• Organisational and management skills

What are the PPR’s CPD Requirements?

Members at Associate level (Tier 2) and above are required to undertake a minimum of 12 hours CPD in each year of practice.  This increased from 7 hours in each year of practice on 1st September 2018.

3 hours must be gained through formal means such as:

  • Attendance at a legal conference
  • Seminars
  • Workshops
  • Courses
  • Training
  • Publishing papers, articles or books

The remaining hours may be gained through private study; taking part in consultations; in-house training; reading journals or books; preparing training materials or presentations.

Records and Monitoring

Paralegals who are registered are required to complete and maintain a CPD record in good faith.

If a member does not have a summary of their CPD i.e. what you did, when, with which provider (if relevant) and the benefit to your professional education (e.g. legal updating, new skill, etc.) then they can download the PPR’s CPD Record Template to complete by clicking here.

Are there any exemptions?

A Member may, in extenuating circumstances, apply for an exemption of up to 4 hours CPD.

If a Member has not complied with the requisite CPD requirements and they are not entitled to an exemption, the PPR will investigate and may withdraw the Member from the PPR. A Member’s CPD record may be used in any complaint investigation that alleges lack of knowledge or incompetent practice.

If a Member holds a practising certificate, they will be excluded from the spot checks.

If you have any questions or queries, please contact the Head of Memberships and Events, Abby Dennis by email on abby.dennis@ppr.org.uk or phone 01442 508 206.

PPR applauds the Independent Review of Legal Services Regulation

Rita Leat, Managing Director of the Professional Paralegal Register (PPR) has given Rita Leat, Managing Director of the PPRpraise to Professor Stephen Mason for undertaking the Independent Review of Legal Services Regulation.

The current system of regulation via the approved regulators under the Legal Services Board is at best confusing and at worst detrimental for consumers to enable them to understand where to turn for redress when things go wrong.

There has been a strong argument to suggest that one super regulator such as the LSB should be formed that would help consumers to access redress quicker and more simply, with one set of regulations that cover all providers of Legal Services. This of course is not something that has been received well by individual regulators who wish to keep their set of regulations as being specific to job titles. But is this the right approach?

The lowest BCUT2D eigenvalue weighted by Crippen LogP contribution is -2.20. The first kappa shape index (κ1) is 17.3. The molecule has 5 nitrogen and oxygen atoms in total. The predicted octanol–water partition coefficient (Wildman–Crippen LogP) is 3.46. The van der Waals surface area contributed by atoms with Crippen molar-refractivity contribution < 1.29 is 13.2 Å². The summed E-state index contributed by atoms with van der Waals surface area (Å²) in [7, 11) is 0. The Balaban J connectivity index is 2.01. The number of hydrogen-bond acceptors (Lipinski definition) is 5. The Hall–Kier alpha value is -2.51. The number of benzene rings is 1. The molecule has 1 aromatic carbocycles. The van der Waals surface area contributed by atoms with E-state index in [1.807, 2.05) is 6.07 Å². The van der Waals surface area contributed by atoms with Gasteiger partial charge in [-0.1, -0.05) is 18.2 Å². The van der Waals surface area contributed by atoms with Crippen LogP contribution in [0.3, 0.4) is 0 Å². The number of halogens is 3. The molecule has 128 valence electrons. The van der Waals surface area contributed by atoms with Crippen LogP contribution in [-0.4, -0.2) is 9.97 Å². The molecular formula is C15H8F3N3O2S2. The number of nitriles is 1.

Regulation of the services (where needed) makes better sense to ensure that only those high-risk matters are indeed regulated. This would better enable professional bodies to regulate conduct only with no overlap with the regulation applied to certain services.

From the unregulated sector, the PPR has risen to provide an overarching voluntary regulatory scheme for all those who would otherwise remain unregulated. Regulation here covers all job titles as there are no real differences in the requirements for professional practice no matter what your job title is.

The PPR, similar to Cilex, operate a two-tier approach to regulation. Recognised Bodies of the PPR handle first Tier complaints which can then be escalated to the PPR as an independent regulator operating an arbitration scheme.

As the leading authority and regulatory scheme for Paralegals we enable individuals to practice specific services only which makes it transparent for consumers.

The PPR who recently held the first National Paralegal Awards with 200 attending across the sector, are determined to rid the legal services market of self-regulatory schemes that offer no protection for consumers who are left to pick up the pieces of an unsatisfactory service.

Kate Hoey, MP recently said ‘regulation by membership bodies is not regulation at all as it does not offer real redress for consumers’. Kate Hoey is a Patron of the PPR and advocates that all Paralegals should join the PPR. No other form of ‘self-regulation’ is recognised by the PPR.

The PPR welcomes the report next year and continues to strive to ensure that consumers are put at the heart of all regulatory decisions.